- Setting the Proper Expectations – It did not take you a week to get financially obese, so don’t expect to repair your financial life in a week either. Motivational speaker, Zig Ziglar was absolutely correct when he said, ‘You don’t have to be great to start, but you have to start to be great.’ The main reason why so many people seem to fail and never achieve their financial goals is that they either lack the necessary information that provides the important ingredients and tools to succeed, or they simply succumb to their fears and never make any real efforts to ever get out of their own way. Change your mindset and you will change your life.
- Setting Priorities and goals – The most important step toward achieving any goal is to TAKE ACTION! Nothing kills a goal or desire faster than caving in to your own, or to others’, fears and negativity. As you begin to embark on your new financial future, I would like to suggest the following when it comes to your budget:
- Prioritize your financial goals (Decide where you want to begin)
- Plan your actions (what changes will you choose to make to help you live within your financial means)
- Implement your plans (Take Action on your plans!)
- Evaluate your actions and desired outcomes (review your budget and expenses weekly/monthly so you can continue to modify and see the results you desire)
- For example, choose to organize your credit card debt by highest interest rates to lowest, and pay off as much as you can on the highest interest bearing credit card each month. Continue paying the minimum balance on the others until you have paid off the first card. Next, choose the next highest interest card to pay off. You will be amazed how much you could put toward your own savings account by reducing the high interest fees each month.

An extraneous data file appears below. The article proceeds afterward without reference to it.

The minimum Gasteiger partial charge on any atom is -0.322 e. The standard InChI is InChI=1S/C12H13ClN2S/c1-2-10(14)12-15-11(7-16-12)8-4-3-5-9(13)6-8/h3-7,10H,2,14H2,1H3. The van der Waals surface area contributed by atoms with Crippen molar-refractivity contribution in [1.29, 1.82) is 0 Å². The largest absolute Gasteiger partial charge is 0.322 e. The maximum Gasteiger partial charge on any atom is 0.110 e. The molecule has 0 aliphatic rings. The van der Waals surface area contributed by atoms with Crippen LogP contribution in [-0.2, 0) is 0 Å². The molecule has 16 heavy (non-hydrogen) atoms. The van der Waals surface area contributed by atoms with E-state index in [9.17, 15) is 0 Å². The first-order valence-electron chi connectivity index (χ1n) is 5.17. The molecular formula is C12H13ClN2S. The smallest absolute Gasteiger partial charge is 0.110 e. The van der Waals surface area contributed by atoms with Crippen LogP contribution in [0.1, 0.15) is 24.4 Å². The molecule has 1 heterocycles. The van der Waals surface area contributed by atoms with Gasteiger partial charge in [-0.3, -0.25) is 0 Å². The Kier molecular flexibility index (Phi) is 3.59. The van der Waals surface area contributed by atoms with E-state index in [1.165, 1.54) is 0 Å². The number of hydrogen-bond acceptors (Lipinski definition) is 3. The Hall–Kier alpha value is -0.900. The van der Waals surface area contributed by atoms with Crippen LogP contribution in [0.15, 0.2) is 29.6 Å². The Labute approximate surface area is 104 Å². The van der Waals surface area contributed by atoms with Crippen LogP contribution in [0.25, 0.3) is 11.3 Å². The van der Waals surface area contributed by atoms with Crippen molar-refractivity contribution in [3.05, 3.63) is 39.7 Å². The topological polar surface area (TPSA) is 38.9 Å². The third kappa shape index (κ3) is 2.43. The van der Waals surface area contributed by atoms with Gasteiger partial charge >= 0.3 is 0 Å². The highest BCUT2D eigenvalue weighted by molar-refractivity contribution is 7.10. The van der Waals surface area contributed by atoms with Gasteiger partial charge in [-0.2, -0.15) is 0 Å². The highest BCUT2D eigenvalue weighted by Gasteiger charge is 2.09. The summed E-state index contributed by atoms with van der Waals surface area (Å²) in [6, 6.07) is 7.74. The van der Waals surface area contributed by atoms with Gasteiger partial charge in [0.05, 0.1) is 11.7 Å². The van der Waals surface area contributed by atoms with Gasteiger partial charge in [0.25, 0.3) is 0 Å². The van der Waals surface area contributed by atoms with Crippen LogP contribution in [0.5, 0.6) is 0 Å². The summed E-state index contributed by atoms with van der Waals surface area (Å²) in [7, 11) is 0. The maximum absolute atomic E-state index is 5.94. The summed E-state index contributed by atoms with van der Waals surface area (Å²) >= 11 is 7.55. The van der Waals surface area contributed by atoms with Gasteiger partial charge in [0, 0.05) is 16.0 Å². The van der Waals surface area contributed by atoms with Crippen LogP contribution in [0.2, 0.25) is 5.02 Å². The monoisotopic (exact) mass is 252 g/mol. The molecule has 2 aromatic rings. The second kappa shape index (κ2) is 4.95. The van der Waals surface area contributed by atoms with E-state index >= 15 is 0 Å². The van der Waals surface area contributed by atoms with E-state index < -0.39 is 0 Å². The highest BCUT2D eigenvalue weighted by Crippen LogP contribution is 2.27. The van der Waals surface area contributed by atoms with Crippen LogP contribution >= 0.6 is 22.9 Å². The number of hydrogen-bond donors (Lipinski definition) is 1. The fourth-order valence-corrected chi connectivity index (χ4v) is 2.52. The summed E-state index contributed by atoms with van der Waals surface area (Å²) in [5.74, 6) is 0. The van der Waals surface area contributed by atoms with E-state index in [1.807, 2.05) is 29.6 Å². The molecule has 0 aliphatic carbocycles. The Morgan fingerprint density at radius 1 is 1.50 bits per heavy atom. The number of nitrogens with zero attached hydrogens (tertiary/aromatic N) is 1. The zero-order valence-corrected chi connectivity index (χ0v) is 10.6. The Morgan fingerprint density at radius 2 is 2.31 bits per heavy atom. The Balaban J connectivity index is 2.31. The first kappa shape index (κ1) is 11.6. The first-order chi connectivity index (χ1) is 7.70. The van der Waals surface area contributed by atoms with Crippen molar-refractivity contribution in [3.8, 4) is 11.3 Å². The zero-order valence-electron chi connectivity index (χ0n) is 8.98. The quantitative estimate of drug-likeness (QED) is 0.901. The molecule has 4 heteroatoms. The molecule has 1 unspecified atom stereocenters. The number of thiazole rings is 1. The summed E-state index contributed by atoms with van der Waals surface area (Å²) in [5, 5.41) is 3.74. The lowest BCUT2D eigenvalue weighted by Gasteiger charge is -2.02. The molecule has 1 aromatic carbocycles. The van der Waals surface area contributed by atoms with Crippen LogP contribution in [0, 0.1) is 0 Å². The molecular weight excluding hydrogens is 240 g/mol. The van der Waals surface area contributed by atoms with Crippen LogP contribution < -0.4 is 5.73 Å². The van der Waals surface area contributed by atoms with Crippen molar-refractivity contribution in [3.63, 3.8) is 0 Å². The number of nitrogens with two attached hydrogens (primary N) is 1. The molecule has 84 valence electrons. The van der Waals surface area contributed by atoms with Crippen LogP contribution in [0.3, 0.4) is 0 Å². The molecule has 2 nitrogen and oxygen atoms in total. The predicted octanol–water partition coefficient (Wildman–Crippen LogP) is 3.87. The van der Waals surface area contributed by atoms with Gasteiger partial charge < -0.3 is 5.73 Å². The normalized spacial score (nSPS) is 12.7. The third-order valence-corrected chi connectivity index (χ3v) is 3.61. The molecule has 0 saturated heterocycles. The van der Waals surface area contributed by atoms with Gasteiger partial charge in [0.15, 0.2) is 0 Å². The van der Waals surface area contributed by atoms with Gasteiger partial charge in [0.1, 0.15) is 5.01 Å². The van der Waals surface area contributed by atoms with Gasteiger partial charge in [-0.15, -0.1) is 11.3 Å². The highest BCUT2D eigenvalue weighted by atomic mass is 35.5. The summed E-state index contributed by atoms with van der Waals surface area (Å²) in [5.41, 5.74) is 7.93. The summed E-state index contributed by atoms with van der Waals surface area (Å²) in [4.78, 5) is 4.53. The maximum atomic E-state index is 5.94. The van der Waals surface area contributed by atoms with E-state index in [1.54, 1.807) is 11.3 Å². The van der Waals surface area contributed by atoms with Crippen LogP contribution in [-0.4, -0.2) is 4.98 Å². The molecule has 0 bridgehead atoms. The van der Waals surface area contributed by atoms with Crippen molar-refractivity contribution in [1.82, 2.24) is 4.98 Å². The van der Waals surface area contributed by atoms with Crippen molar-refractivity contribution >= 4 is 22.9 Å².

- Learn from Your Mistakes – As young adults, many of us were taught to conform and stop challenging the norm. As a result we developed a fear of mistakes, or we just became programmed to avoid them altogether. However, mistakes help people foster new and creative ways to overcome or circumvent prior negative experiences in order to find new or improved ways to produce their desired outcomes (without letting fear get the best of them). I hope this revelation, as my mother used to say, falling into the same hole, will wake you up to the fact that you need to start reexamining your overall financial decision-making process.
- Find a coach or partner – Don’t be afraid to share the budgeting responsibilities. Make sure you are not the only person in your household concerned about your budget. Sit down with your loved ones or significant other and decide how you will work together toward sharing the responsibility for the household budget. One person should not have to shoulder the entire financial burden alone. You will be amazed how quickly things will change if everyone agrees to simply cut back on their spending and help manage the budget.
- Stay Committed – Unlike dieting, budgeting needs to be something you continue to commit to for the rest of your life. Once you commit to taking complete financial ownership of your life, you will empower yourself to stop making excuses, stop blaming others for your own bad financial decisions and you will finally own your personal financial choices and actions. As American author and management expert, Kenneth Blachard says, ‘There is a difference between interest and commitment. When you’re interested in doing something, you do it only when it’s convenient. When you’re COMMITED to something, you accept no excuses; only results.’